A large number of microorganisms have been reported to produce keratinases [9-11]. So far, the vast majority of the identified keratinase producing organisms appear to be able to hydrolyze only β-keratin in chicken feather [19]. Few organisms, e.g. Bacillus subtilis and Strenotrophomonas, are known to be able to hydrolyze both α- and β-keratin. The most likely explanation for this is that β-keratin is more susceptible to the enzyme, as it contains less cysteine residues, and thus also fewer disulfide bonds than α-keratin.
In spite of the broad range of applications for keratinases, only a few commercial preparations of these enzymes are available on the market. Research needs to be focused on screening keratinases in order to succeed in extending the range of their applications, ultimately bridging the gap between demand and availability.
Owing to the complexity and variability of substrates, specific keratinases are required for each application. Advances in keratinase research should therefore be directed toward searching for novel keratinases with broader substrate specificity and a higher catalytic efficiency. Hence, we seized different aquatic and terrestrial bacteria in an attempt to obtain a bacterial strain that produced a keratinase with broad substrate specificity and with good catalytic efficiency.
Materials and Methods
Media
Bacterial isolates were cultivated on Peptone Yeast extract (PY) medium [20] (Bactopeptone 10 g/l, Difco yeast extract 5 g/l, NaCl 5 g/l, pH 7.0), PA (PY supplemented with 15 g/l agar), milk agar (yeast extract 0.5 g/l, skimmed milk 10 g/l, agar 15 g/l, pH 7.0), basal medium II [5] (NH4Cl 0.5 g/l, NaCl 0.5 g/l, K2HPO4 0.5 g/l, KH2PO4 0.4 g/l, MgCl2 .6H2O 0.1 g/l, yeast extract 0.1 g/l, pH 7.0), and modified basal medium II (basal medium II supplemented with yeast extract 1.5 g/l and peptone 1g/l). Basal medium II and modified basal medium II (the latter supplemented with 10 g/l chicken feather, sheep wool, soybean meal, or pea pods) were used for protease production.
Isolation, screening, and identification of the most potent protease-producing microorganism
Egyptian aquatic and terrestrial samples were used for the experiments. Thirty-one bacterial isolates were obtained from the material, twenty from the Red Sea, two from Wadi Natrun (EL HAMRA spring), one from olive oil waste, one from compost, five from Sohag soil, and two from Aswan soil.
Protease-producing bacterial isolates were obtained by using the spread plate method on PA and milk agar. The ratio (X/Y) was inferred to indicate protease activity, (X) being the diameter of the bacterial colony and (Y) the diameter of the clearing zone.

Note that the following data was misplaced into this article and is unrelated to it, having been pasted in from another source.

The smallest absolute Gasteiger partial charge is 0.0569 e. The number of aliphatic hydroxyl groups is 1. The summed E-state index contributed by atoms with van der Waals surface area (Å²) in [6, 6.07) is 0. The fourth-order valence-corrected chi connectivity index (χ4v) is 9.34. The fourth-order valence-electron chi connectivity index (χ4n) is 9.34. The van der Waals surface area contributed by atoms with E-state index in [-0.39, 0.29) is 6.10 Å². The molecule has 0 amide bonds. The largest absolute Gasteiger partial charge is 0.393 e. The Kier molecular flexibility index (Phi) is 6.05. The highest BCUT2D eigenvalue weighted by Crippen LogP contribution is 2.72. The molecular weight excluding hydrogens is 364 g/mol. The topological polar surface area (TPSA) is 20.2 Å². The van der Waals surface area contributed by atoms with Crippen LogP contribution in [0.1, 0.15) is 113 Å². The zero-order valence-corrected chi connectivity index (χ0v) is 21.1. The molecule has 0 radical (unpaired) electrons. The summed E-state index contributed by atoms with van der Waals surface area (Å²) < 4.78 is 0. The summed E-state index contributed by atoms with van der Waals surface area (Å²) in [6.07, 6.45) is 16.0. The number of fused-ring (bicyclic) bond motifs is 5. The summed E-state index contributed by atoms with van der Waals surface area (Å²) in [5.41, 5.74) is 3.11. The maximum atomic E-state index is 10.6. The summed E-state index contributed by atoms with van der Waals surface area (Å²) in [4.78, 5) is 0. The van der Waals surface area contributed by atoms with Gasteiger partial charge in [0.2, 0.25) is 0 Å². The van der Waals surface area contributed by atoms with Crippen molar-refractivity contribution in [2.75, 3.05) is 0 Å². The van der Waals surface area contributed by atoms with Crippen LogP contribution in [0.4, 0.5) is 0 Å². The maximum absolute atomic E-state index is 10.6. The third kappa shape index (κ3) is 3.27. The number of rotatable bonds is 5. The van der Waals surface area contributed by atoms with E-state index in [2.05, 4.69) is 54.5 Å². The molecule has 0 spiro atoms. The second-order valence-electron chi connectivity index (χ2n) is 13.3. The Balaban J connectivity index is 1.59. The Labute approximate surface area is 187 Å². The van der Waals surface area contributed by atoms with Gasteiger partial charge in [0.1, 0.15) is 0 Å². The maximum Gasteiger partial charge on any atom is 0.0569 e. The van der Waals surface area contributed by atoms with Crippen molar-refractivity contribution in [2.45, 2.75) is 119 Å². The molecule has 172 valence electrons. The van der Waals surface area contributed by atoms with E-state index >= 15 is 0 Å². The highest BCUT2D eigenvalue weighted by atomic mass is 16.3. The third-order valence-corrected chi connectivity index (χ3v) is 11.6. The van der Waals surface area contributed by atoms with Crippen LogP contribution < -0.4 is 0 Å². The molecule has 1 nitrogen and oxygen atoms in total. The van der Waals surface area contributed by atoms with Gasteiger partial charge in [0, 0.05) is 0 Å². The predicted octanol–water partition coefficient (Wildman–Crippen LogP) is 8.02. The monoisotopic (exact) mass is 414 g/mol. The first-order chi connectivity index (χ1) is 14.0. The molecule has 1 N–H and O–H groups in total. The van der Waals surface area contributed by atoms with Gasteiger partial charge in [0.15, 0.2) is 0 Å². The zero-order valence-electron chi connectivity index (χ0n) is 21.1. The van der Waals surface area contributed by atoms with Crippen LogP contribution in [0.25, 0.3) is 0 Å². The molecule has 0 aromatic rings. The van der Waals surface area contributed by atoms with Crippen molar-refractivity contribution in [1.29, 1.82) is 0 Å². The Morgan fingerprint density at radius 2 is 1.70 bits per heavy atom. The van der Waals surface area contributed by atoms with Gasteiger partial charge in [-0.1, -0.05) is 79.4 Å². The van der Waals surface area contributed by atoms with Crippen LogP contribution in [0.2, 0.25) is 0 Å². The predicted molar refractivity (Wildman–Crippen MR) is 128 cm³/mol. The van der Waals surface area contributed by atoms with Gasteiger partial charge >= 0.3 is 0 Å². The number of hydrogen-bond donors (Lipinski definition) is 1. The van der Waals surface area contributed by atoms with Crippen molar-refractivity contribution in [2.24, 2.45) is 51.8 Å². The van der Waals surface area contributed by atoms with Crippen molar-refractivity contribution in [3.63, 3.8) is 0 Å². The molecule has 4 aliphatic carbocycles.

The bacterial isolate displaying the highest protease production, based on the ratio (X/Y), was identified by means of morphological, physiological, and biochemical characteristics, and by conducting 16S rRNA gene sequencing (Ribotyping). The ensuing data were compared with the standard descriptions in Bergey’s Manual of Determinative Bacteriology [21].
DNA isolation was carried out in accordance with a method previously described by Zaghloul et al. [22], and the 16S rRNA gene was amplified by PCR in a thermocycler (Progene, England). The forward and reverse primers were:
Fw: 5'AGAGTTTGATCMTGGCTCAG-3`
Rv: 5`TACGGYTACCCTGTTACGACTT-3`
The primers were designed based on the conserved zones within the rRNA operon in E. coli. The PCR reaction was executed with 30 pmole of each primer, 10 μM dNTPs, and 2 units of Taq polymerase enzyme, producing a final volume of 50 μl. The process comprised an initial denaturation at 95°C for 5 min, followed by 30 cycles, each comprising 94°C for 1 min, 55°C for 1 min, and 72°C for 1.5 min, followed by a final extended period at 72°C for 10 min. The PCR product was purified by using the spin column (The Wizard® SV Gel & PCR Clean-Up System, Promega, Madison, USA).
The nucleotide sequences of the 16S rDNA gene were determined by Eurofins Genomics, Germany. Similarity to other bacteria was investigated by using the nucleotide search engine “Blastn”, accessible at NCBI (http://blast.ncbi.nlm.nih.gov/Blast.cgi). The16S rDNA gene sequence was subsequently submitted to the NCBI GenBank. A dendrogram was generated by the neighbor-joining method, using the BioEdit software (http://bioedit.software.informer.com/).
Measurement of enzyme activity
Proteolytic activity was measured as described by Cliffe and Law [23], using Hide Powder Azure (HPA, Sigma) as substrate. The amount of enzyme causing a change in absorbance of 0.1 (in comparison with a control at 595 nm) after 30 minutes at 37°C equals 1 unit. Keratinolytic activity of the bacterial cells, as indicated by free amino (-NH2) groups being released during biodegradation of feather and wool, was determined by using ninhydrin [24]. Soluble proteins were determined by the method of Bradford [25].
Ability to hydrolyze different protein-based substrates
The isolate showing the highest protease production in the screening process was further tested for its ability to hydrolyze the following protein substrates: Chicken feathers, sheep wool, pea pods, and soybean. Chicken feathers (collected from medium sized white hens), sheep wool, and pea pods were washed with tap water, followed by distilled water, and then dried overnight at 60°C. Chicken feathers, sheep wool, and pea pods were chopped into smaller particles. The dried pea husks were finely powdered [26].